Visiting Researcher Profiles
2014-2015 Visiting Researchers
Diane Bernard, PhD, is associate researcher (Belgian National Fund for Research) and visiting professor in legal theory (Université Saint-Louis – Brussels). She has been working for a few years on the structure, goals, and functions of international criminal law, in collaboration with various scholars, practicioners, and NGOs. She published in 2014 two books in the matter (Juger et juger encore les crimes internationaux. Etude du principe ne bis in idem at Larcier, and Trois propositions pour une théorie du droit international pénal at Presses USL). Her current research focuses on the symbolics of law, therefore combining her areas of interest, i.e. legal theory, psychoanalysis, sociology, and international criminal law.
Honor Brabazon is a doctoral candidate at the University of Oxford. She holds a BA (Hons) from Trinity College in the University of Toronto and an MA in Political Science from York University. She has been a visiting student in the School of Law at Birkbeck, University of London and at the Centre for Criminology and Sociolegal Studies at the University of Toronto. She has received funding from the Social Sciences and Humanities Research Council of Canada and the Nathanson Centre on Transnational Human Rights, Crime and Security, among other research grants and awards. Her principal research interest is the role of law in the neoliberal project and to what extent this reinforces or reconfigures the potential for effective tactics of social change that engage the law. Her doctoral research draws from the example of the Bolivian Landless Peasants’ Movement to explore the impact of neoliberal juridical change on possibilities for political dissent, as well as the subversive engagements with law by certain social movements in response. Her current projects also include editing a volume on Neoliberal Legality, which theorizes the relationship between law and neoliberalism, and leading an IGLP Collaborative Research Project on Law’s Hegemony, which explores law’s supremacy over alternative systems of authority in the neoliberal period. Research she has conducted in Bolivia, Sweden, India, and Canada has been presented at academic conferences internationally, published in peer-reviewed scholarly and non-scholarly publications, and translated into Spanish. She has also given a number of public talks and lectures and participated in external scholarly research collectives.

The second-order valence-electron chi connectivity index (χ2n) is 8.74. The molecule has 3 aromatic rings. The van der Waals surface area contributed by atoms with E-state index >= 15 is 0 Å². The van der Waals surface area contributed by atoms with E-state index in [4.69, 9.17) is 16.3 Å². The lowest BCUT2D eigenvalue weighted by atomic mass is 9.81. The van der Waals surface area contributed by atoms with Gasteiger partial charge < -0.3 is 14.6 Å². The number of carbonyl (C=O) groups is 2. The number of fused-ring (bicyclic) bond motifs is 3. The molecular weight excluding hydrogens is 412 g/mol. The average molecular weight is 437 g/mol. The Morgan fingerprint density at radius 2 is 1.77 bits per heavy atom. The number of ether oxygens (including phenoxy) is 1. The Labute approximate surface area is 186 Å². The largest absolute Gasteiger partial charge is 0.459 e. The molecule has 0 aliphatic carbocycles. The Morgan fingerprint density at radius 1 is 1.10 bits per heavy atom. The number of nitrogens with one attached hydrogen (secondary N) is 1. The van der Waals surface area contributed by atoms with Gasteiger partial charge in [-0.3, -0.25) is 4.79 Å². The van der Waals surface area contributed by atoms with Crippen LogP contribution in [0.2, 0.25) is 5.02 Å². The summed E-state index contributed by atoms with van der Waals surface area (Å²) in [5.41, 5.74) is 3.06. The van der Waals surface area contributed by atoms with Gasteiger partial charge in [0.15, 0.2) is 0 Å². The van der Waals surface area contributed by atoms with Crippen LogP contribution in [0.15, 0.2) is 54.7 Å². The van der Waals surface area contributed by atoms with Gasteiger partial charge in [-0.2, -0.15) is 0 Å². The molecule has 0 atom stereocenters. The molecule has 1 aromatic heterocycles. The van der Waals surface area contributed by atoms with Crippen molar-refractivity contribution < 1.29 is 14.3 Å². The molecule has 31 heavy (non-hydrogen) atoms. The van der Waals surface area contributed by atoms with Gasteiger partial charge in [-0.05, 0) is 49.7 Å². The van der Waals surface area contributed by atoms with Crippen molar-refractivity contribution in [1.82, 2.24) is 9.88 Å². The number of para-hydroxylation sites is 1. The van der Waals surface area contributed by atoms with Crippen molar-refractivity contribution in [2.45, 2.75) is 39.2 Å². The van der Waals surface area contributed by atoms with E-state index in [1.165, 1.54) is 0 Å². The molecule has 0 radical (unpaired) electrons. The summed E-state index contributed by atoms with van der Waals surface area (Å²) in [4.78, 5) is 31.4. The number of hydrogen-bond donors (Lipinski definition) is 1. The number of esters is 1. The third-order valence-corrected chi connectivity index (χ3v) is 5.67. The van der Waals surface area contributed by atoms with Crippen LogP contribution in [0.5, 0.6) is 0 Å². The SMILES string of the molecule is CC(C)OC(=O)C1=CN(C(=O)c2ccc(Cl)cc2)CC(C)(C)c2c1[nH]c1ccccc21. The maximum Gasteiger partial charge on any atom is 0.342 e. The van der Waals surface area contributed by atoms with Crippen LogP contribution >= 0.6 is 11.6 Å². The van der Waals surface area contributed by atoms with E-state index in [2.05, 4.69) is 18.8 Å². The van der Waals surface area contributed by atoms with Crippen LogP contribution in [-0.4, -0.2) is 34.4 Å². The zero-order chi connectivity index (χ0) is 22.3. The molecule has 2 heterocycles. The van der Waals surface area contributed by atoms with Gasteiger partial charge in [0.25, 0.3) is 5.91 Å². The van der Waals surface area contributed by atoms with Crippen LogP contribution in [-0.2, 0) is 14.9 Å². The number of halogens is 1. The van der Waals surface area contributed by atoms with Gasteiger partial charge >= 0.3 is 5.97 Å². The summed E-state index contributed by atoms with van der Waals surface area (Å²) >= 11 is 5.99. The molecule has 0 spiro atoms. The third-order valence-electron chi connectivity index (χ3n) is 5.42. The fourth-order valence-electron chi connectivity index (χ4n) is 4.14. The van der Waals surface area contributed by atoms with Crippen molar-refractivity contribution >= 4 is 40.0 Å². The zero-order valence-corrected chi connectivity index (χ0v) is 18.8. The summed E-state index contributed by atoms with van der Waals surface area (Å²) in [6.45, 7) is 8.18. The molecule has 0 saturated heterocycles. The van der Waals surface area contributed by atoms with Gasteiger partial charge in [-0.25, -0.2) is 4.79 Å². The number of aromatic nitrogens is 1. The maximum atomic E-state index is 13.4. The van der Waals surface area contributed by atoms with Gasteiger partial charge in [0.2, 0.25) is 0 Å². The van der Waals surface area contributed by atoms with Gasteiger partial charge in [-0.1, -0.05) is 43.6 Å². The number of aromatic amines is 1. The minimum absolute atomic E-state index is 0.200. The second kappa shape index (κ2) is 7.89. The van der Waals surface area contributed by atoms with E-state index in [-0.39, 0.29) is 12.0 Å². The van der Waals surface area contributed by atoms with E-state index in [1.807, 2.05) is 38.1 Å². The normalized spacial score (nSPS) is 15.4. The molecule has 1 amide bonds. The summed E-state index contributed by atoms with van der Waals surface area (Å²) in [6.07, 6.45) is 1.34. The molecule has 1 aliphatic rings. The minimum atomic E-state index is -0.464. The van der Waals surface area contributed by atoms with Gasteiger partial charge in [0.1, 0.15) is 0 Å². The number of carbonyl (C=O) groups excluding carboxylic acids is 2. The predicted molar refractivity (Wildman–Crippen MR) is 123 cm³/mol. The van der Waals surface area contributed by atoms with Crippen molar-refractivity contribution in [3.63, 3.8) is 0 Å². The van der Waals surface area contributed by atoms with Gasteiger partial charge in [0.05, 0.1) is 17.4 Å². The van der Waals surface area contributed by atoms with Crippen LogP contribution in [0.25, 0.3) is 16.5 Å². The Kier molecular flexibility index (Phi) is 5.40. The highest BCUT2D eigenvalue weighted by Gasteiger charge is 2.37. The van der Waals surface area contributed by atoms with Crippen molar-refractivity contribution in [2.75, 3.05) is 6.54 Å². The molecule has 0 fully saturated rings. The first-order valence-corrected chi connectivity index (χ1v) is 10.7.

José Manuel Díaz Pulido was born in 1975 in Gran Canaria, Spain. He received his MSc in Applied Economics & Data Analysis in 2004 at the University of Essex / United Kingdom with a special mention for results placed among the top ranked 5% of all 120 students for MSc degrees in the department of Economics and his LL.M with honors in 2000 at the Universidad Complutense de Madrid / Spain. Currently he is working as a Legal Director & CFO at the Foundation for the International Promotion of Spanish Universities (Ministry of Education) and Director of MA in Economic Journalism in Rey Juan Carlos University. Previously he held several positions as a lecturer and researcher in public universities (Universidad Complutense de Madrid and Rey Juan Carlos ) and government institutions (National Agency for the Evaluation of Public Policies and Quality of Services, Spanish Government and Observatory of employment, Madrid City Council). His research topics are: Comparative Social Law and Policy, Redistribution and Inequality, Fiscal Federalism and Quantitative Analysis of Social & Economic Data. He has more than 20 publications including papers in academic journals and book chapters and has made several contributions to national and international academic and practitioners congresses.
Ignacio Jiménez Macías was born in Madrid in 1974, and received his Bachelor’s Degree in Law from the Universidad Complutense de Madrid in 1997. He then started his post-graduate studies in Administrative Law and obtained his Master´s Degree in 2000. Ignacio was admitted into the bar in Madrid in 2001. Since then, he has worked for law firms and financial entities as a tax lawyer. Ignacio is now a Ph.D. candidate from the Universidad Complutense de Madrid. His field of research now is completely different from his administrative law subjects in 2000. Ignacio has decided to take advantage of his tax lawyer experience and his years working for financial institutions. Consequently, the subject of his research is now International Tax Policy.